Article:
The CBK’s Credit Officer Survey for the quarter ended September 30, 2015 says banks indicated that they intend to intensify credit recovery efforts so as to mitigate the likely increase in Non-Performing Loans (NPLs) due to increase in interest rates and to improve their overall quality of asset portfolio.
Most banks expect the levels of non-performing loans to generally remain constant in eight of the 11 economic sectors. However, banks foresee increasing NPLs in the personal/household, building and construction, manufacturing, real estate, agriculture and trade sectors.
“This increase in NPLs in the building and construction, manufacturing, real estate and trade maybe attribute to increased interest rates, volatile exchange rates, delayed contractor payments by the National and County Governments.”
“Other respondents attribute increased NPLs in the Agriculture sector to adverse weather conditions, as a result of the predicted El-Niño rains which may affect expected yields. Other respondents envisioned that due to depreciating Kenya Shilling, importers will probably, reduce their merchandise or raw materials importation resulting in reduction in profit which would lead to rise in NPLs,” the report states.
The banks expect to intensify their credit recovery efforts in building and construction, personal/household, trade, real estate, transport and communication, tourism and manufacturing sectors.
Credit recovery efforts towards agriculture, mining and quarrying, energy and water and financial service sectors are expected to generally remain constant.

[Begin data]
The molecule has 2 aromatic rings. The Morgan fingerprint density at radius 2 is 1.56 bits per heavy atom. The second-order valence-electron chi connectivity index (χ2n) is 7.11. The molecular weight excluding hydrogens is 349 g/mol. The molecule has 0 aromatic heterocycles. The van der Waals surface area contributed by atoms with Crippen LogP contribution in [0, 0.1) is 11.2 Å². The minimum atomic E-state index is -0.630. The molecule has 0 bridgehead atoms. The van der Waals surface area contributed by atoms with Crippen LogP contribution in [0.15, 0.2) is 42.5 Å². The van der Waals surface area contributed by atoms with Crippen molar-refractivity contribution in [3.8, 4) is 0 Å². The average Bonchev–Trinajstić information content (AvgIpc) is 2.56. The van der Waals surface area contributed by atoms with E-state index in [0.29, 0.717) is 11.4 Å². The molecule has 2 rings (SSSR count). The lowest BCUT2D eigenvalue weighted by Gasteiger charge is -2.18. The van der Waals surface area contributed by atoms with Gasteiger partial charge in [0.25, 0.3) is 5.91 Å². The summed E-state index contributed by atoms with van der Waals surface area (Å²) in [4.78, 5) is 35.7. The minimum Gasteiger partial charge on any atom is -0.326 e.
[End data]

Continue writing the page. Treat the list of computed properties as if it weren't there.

Compared to the second quarter of 2015, Kenyan banks in the third quarter indicated that demand for credit increased in three economic sectors that include manufacturing, mining and energy and water which went up with a margin of 8 percent, 5 percent and 3 percent respectively.
Available investment opportunities were cited as the main factor that led to increased demand for credit.
Demand for credit decreased in four economic sectors namely; building and construction, trade, transport and communication and real estate attributable to cost of borrowing, depreciation of the shilling against the dollar, security risks associated with the terror attacks, recent upward review of Central Bank Rate (CBR) and Kenya Banks Reference Rate (KBRR).
Similar to the last two quarters, the survey established that credit standards generally remained unchanged for all economic sectors over the three months to September 30, 2015.
The ratio for total loans to total assets of the banking sector for the quarter ended September 30, 2015 was 62.68 percent a slight increase from 61.38 percent reported in September 2014.
Loans and advances in Banks grew by 6.9 percent during the quarter under review. This was mainly driven by loans distributed to personal and household loans, trade, real estate and transport and communication respectively.
However, with increasing use of mobile lending across the sector, loan size continued to shrink to Sh330,655 versus Sh359,672 in the previous quarter.